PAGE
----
Cubic Ninja is perhaps the 3DS games I was worrying about. It tries to take full advantage of the 3D capabilities of the device, combined with the gyroscopic controls, and it does so fairly well. And still I am not too keen on it.
It’s not my sort of game, I have to admit Cubic Ninja is one of those puzzles you get in Christmas crackers, the little mazes with the ball bearings. You tilt the 3DS and your little ninja slides around the blocky maze in response. It all handles as expected, the more gentle the tilt, the slower you move. The slower you move, the less likely you are to careen into the spiky spikes of death, but the longer it will take you to navigate the labyrinth and, more often than not, you will want speed and accuracy to make it through doors or other timed hazards.
It works well, it really does. The gyroscopic controls work as advertised, and the addition of depth to the puzzles – some obstacles can only be traversed when you’re at the right depth, meaning you have to tilt the 3DS up and down as well as rotating it – helps add some… well, depth. The puzzles ease their way up in difficultly fairly well, and the only time you will really encounter control problems is when your brain gets its wires crossed on how holding the 3DS relates to the action on screen. Human error rather than a fault on the behalf of the control scheme.
The thing is, the 3DS is a portable console and, irritatingly, this is not a portable game. Consider playing this game on a bus – the embarrassment factor of having people watching your rotate your console around, hold it up above your head, pointing it at the ground, is just too high, not to mention the issues that would arise without perfectly stable surroundings. Sure, there’s an alternate control scheme that lets you tilt the world with the analogue disc, but its not nearly as fun or accurate. Like all these puzzles, the tactile nature of it is key.
But this is not my game. I’m not built for subtlety and finesse. I do not have steady hands. I don’t even have patience in any real degree. Cubic Ninja isn’t a particularly hard game, and the puzzles are usually easy enough to get to grips with without any sense of confusion, and yet still I am awful at it. In the same way I am terrible at all other forms of motion game, I suck at Cubic Ninja. I am not physically adroit in any sense, which is why I play videogames instead of sports. I just don’t have it in me to be competent at these games.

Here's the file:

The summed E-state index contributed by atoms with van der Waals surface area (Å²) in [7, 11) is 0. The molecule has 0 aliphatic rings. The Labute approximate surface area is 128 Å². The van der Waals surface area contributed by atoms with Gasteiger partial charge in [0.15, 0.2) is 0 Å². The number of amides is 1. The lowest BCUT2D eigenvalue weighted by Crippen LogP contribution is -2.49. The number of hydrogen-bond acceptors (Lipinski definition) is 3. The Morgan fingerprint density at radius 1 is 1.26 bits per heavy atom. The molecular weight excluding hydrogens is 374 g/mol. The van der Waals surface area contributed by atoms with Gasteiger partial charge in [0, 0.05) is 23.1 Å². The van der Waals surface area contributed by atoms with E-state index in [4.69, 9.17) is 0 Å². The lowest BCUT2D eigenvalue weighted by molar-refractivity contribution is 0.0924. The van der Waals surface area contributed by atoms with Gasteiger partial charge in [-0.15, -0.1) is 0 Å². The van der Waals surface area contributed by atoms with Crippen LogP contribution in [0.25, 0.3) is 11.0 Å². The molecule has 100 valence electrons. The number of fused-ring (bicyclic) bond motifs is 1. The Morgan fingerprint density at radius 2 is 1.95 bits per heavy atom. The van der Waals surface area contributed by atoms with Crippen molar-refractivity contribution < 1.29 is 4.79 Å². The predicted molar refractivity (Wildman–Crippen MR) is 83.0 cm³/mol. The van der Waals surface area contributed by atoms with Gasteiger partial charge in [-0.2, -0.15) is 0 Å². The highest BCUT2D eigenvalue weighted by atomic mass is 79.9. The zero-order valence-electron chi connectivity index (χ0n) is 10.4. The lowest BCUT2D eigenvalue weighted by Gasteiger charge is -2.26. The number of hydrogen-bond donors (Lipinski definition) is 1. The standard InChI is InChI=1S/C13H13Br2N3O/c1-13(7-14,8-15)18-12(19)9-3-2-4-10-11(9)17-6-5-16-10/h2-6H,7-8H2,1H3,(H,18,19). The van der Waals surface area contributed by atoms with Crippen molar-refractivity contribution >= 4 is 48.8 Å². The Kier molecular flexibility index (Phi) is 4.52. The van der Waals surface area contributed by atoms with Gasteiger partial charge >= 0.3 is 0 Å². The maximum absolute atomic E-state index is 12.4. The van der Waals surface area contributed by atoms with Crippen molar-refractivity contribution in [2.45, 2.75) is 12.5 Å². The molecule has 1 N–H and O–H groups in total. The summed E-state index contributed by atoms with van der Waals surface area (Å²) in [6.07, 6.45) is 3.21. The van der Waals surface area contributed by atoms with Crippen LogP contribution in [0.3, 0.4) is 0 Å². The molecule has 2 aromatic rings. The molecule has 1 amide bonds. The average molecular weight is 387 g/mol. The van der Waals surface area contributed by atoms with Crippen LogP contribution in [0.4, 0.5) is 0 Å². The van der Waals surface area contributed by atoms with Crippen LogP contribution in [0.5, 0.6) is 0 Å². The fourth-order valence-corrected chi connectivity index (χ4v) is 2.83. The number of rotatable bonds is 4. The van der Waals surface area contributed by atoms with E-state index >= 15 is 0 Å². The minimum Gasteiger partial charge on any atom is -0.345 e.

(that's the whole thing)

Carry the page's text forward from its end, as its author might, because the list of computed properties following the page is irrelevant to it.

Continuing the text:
That does not mean, however, that it is a bad game, just that I am a bad player. The mazes suffer at times for being a little too zoomed in, but overall they are creative and fun. The inclusion of things like boss fights, that use similar physics to swing wrecking balls at large monsters, help to provide a much needed change in gameplay from time to time, assuming your brain can work its way around the physics involved. It has unlockable characters that respond differently, and special skills you can use to help you get past that One Damned Puzzle, but for the most part its deceptively old-school in its design, and that is perhaps to its benefit.
Cubic Ninja is one of the gimmick titles that Nintendo consoles attracts. To its credit, however, it uses that gimmick well, and doesn’t try to oversell it too hard. Unfortunately, it uses the gimmick that constantly reminds me what a cack-handed dunce I am.
When it’s all said and done, Cubic Ninja is a very old game with a very new face, and it wears that face rather well. You just might want to play it at home, is all. Unless you want to look like the crazy man on the bus, of course.
MLG Rating: 7/10
Platform: 3DS Release Date: 24/06/2011
Disclosure: Midlife Gamer were provided a physical copy of Cubic Ninja for review purposes by the publisher. The title was reviewed over the course of one week on a 3DS. For more information on what our scores mean, plus details of our reviews policy, click here.